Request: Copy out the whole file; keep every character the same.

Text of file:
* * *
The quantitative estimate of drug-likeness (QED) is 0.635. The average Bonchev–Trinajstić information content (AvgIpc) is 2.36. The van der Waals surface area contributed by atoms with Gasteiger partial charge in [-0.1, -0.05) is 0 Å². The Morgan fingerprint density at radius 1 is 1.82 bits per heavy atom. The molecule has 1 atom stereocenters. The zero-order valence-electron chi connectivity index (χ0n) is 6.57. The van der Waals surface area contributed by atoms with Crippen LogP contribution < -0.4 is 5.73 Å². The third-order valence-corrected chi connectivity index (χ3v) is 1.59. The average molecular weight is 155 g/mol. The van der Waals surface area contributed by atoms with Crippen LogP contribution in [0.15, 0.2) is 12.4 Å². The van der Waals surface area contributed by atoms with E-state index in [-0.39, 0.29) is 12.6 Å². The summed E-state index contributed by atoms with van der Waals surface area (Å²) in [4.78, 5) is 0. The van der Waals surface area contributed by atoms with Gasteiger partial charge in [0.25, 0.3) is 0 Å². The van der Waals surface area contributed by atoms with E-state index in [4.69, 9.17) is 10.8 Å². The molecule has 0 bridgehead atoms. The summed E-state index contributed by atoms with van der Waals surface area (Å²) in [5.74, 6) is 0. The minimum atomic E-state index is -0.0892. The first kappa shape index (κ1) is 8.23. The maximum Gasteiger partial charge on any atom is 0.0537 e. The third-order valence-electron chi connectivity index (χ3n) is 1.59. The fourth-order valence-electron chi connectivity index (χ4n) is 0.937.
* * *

The quantitative estimate of drug-likeness (QED) is 0.635. The average Bonchev–Trinajstić information content (AvgIpc) is 2.36. The van der Waals surface area contributed by atoms with Gasteiger partial charge in [-0.1, -0.05) is 0 Å². The Morgan fingerprint density at radius 1 is 1.82 bits per heavy atom. The molecule has 1 atom stereocenters. The zero-order valence-electron chi connectivity index (χ0n) is 6.57. The van der Waals surface area contributed by atoms with Crippen LogP contribution < -0.4 is 5.73 Å². The third-order valence-corrected chi connectivity index (χ3v) is 1.59. The average molecular weight is 155 g/mol. The van der Waals surface area contributed by atoms with Crippen LogP contribution in [0.15, 0.2) is 12.4 Å². The van der Waals surface area contributed by atoms with E-state index in [-0.39, 0.29) is 12.6 Å². The summed E-state index contributed by atoms with van der Waals surface area (Å²) in [4.78, 5) is 0. The van der Waals surface area contributed by atoms with Gasteiger partial charge in [0.25, 0.3) is 0 Å². The van der Waals surface area contributed by atoms with E-state index in [4.69, 9.17) is 10.8 Å². The molecule has 0 bridgehead atoms. The summed E-state index contributed by atoms with van der Waals surface area (Å²) in [5.74, 6) is 0. The minimum atomic E-state index is -0.0892. The first kappa shape index (κ1) is 8.23. The maximum Gasteiger partial charge on any atom is 0.0537 e. The third-order valence-electron chi connectivity index (χ3n) is 1.59. The fourth-order valence-electron chi connectivity index (χ4n) is 0.937.